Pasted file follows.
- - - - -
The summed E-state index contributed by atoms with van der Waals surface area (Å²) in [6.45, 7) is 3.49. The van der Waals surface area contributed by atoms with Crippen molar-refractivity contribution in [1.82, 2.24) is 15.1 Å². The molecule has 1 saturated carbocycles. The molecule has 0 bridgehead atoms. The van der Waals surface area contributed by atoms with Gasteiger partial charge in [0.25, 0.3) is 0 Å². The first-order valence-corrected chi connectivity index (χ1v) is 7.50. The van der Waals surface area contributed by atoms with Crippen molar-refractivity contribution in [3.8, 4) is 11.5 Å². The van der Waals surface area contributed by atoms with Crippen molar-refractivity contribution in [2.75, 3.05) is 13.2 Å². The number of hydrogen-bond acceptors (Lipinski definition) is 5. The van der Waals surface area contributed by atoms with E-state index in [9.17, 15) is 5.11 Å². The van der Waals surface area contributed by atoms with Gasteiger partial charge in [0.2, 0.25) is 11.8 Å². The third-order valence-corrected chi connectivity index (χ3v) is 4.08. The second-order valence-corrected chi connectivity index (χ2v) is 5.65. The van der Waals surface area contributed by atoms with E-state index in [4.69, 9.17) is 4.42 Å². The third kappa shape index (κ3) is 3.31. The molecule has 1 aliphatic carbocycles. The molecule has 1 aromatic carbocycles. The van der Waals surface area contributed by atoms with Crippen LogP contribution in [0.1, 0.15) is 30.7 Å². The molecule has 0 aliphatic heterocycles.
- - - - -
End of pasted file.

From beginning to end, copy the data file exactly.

The summed E-state index contributed by atoms with van der Waals surface area (Å²) in [6.45, 7) is 3.49. The van der Waals surface area contributed by atoms with Crippen molar-refractivity contribution in [1.82, 2.24) is 15.1 Å². The molecule has 1 saturated carbocycles. The molecule has 0 bridgehead atoms. The van der Waals surface area contributed by atoms with Gasteiger partial charge in [0.25, 0.3) is 0 Å². The first-order valence-corrected chi connectivity index (χ1v) is 7.50. The van der Waals surface area contributed by atoms with Crippen molar-refractivity contribution in [3.8, 4) is 11.5 Å². The van der Waals surface area contributed by atoms with Crippen molar-refractivity contribution in [2.75, 3.05) is 13.2 Å². The number of hydrogen-bond acceptors (Lipinski definition) is 5. The van der Waals surface area contributed by atoms with E-state index in [9.17, 15) is 5.11 Å². The van der Waals surface area contributed by atoms with Gasteiger partial charge in [0.2, 0.25) is 11.8 Å². The third-order valence-corrected chi connectivity index (χ3v) is 4.08. The second-order valence-corrected chi connectivity index (χ2v) is 5.65. The van der Waals surface area contributed by atoms with E-state index in [4.69, 9.17) is 4.42 Å². The third kappa shape index (κ3) is 3.31. The molecule has 1 aliphatic carbocycles. The molecule has 1 aromatic carbocycles. The van der Waals surface area contributed by atoms with Crippen LogP contribution in [0.1, 0.15) is 30.7 Å². The molecule has 0 aliphatic heterocycles.